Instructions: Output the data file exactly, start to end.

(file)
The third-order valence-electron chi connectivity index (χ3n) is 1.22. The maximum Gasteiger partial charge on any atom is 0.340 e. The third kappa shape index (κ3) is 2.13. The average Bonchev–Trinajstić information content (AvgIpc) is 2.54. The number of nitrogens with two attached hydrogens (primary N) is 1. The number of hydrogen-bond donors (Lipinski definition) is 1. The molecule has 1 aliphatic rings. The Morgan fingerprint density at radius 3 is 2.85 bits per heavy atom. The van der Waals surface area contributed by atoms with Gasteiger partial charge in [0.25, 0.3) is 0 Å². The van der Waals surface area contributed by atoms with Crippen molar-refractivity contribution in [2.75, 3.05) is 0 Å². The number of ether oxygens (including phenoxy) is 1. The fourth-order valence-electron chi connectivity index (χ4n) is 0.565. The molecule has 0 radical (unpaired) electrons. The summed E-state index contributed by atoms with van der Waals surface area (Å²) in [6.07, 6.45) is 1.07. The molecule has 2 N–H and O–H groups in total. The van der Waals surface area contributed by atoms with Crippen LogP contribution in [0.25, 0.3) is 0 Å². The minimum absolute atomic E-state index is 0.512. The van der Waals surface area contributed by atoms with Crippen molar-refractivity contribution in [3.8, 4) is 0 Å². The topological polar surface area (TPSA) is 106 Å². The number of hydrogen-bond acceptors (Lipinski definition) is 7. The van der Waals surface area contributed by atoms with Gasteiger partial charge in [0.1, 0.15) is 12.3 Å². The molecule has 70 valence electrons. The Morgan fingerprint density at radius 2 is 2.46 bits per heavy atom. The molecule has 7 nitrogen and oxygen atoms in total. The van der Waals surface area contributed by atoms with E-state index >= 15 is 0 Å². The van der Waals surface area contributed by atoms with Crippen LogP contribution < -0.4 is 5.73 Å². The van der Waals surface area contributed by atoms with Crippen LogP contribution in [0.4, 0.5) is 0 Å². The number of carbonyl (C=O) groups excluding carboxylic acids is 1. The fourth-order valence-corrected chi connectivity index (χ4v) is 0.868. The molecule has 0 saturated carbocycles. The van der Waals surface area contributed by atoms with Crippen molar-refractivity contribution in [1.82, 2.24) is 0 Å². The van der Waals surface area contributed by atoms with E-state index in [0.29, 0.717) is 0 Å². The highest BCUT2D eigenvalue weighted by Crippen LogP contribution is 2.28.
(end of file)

The third-order valence-electron chi connectivity index (χ3n) is 1.22. The maximum Gasteiger partial charge on any atom is 0.340 e. The third kappa shape index (κ3) is 2.13. The average Bonchev–Trinajstić information content (AvgIpc) is 2.54. The number of nitrogens with two attached hydrogens (primary N) is 1. The number of hydrogen-bond donors (Lipinski definition) is 1. The molecule has 1 aliphatic rings. The Morgan fingerprint density at radius 3 is 2.85 bits per heavy atom. The van der Waals surface area contributed by atoms with Gasteiger partial charge in [0.25, 0.3) is 0 Å². The van der Waals surface area contributed by atoms with Crippen molar-refractivity contribution in [2.75, 3.05) is 0 Å². The number of ether oxygens (including phenoxy) is 1. The fourth-order valence-electron chi connectivity index (χ4n) is 0.565. The molecule has 0 radical (unpaired) electrons. The summed E-state index contributed by atoms with van der Waals surface area (Å²) in [6.07, 6.45) is 1.07. The molecule has 2 N–H and O–H groups in total. The van der Waals surface area contributed by atoms with Crippen LogP contribution in [0.25, 0.3) is 0 Å². The minimum absolute atomic E-state index is 0.512. The van der Waals surface area contributed by atoms with Crippen molar-refractivity contribution in [3.8, 4) is 0 Å². The topological polar surface area (TPSA) is 106 Å². The number of hydrogen-bond acceptors (Lipinski definition) is 7. The van der Waals surface area contributed by atoms with Gasteiger partial charge in [0.1, 0.15) is 12.3 Å². The molecule has 70 valence electrons. The Morgan fingerprint density at radius 2 is 2.46 bits per heavy atom. The molecule has 7 nitrogen and oxygen atoms in total. The van der Waals surface area contributed by atoms with E-state index >= 15 is 0 Å². The van der Waals surface area contributed by atoms with Crippen LogP contribution < -0.4 is 5.73 Å². The van der Waals surface area contributed by atoms with Crippen LogP contribution in [0.4, 0.5) is 0 Å². The number of carbonyl (C=O) groups excluding carboxylic acids is 1. The fourth-order valence-corrected chi connectivity index (χ4v) is 0.868. The molecule has 0 saturated carbocycles. The van der Waals surface area contributed by atoms with Crippen molar-refractivity contribution in [1.82, 2.24) is 0 Å². The van der Waals surface area contributed by atoms with E-state index in [0.29, 0.717) is 0 Å². The highest BCUT2D eigenvalue weighted by Crippen LogP contribution is 2.28.